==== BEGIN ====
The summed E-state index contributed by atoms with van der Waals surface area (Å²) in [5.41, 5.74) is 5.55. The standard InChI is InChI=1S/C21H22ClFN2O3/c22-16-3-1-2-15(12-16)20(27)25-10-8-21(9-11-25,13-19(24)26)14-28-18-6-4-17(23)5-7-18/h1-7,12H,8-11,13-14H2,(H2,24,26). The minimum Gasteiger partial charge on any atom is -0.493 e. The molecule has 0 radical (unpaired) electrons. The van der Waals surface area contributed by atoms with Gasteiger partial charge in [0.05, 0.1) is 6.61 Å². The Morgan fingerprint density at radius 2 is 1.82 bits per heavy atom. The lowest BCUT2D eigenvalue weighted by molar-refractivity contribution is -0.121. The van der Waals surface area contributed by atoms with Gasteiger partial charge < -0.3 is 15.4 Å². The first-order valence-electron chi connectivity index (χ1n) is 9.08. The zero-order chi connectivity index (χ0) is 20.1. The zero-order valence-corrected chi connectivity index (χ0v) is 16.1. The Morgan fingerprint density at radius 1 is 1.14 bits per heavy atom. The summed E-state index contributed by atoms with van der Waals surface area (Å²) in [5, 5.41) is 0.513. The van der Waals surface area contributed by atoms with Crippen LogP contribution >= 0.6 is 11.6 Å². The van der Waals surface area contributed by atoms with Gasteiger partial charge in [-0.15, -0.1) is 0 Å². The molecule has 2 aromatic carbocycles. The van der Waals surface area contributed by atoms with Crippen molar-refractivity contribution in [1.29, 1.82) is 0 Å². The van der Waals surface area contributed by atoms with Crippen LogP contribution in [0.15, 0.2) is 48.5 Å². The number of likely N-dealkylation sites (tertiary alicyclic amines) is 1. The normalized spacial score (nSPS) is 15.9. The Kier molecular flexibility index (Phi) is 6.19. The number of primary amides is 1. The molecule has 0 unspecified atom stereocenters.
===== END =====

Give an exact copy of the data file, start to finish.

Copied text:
The summed E-state index contributed by atoms with van der Waals surface area (Å²) in [5.41, 5.74) is 5.55. The standard InChI is InChI=1S/C21H22ClFN2O3/c22-16-3-1-2-15(12-16)20(27)25-10-8-21(9-11-25,13-19(24)26)14-28-18-6-4-17(23)5-7-18/h1-7,12H,8-11,13-14H2,(H2,24,26). The minimum Gasteiger partial charge on any atom is -0.493 e. The molecule has 0 radical (unpaired) electrons. The van der Waals surface area contributed by atoms with Gasteiger partial charge in [0.05, 0.1) is 6.61 Å². The Morgan fingerprint density at radius 2 is 1.82 bits per heavy atom. The lowest BCUT2D eigenvalue weighted by molar-refractivity contribution is -0.121. The van der Waals surface area contributed by atoms with Gasteiger partial charge < -0.3 is 15.4 Å². The first-order valence-electron chi connectivity index (χ1n) is 9.08. The zero-order chi connectivity index (χ0) is 20.1. The zero-order valence-corrected chi connectivity index (χ0v) is 16.1. The Morgan fingerprint density at radius 1 is 1.14 bits per heavy atom. The summed E-state index contributed by atoms with van der Waals surface area (Å²) in [5, 5.41) is 0.513. The van der Waals surface area contributed by atoms with Crippen LogP contribution >= 0.6 is 11.6 Å². The van der Waals surface area contributed by atoms with Gasteiger partial charge in [-0.15, -0.1) is 0 Å². The molecule has 2 aromatic carbocycles. The van der Waals surface area contributed by atoms with Crippen molar-refractivity contribution in [1.29, 1.82) is 0 Å². The van der Waals surface area contributed by atoms with Crippen LogP contribution in [0.15, 0.2) is 48.5 Å². The number of likely N-dealkylation sites (tertiary alicyclic amines) is 1. The normalized spacial score (nSPS) is 15.9. The Kier molecular flexibility index (Phi) is 6.19. The number of primary amides is 1. The molecule has 0 unspecified atom stereocenters.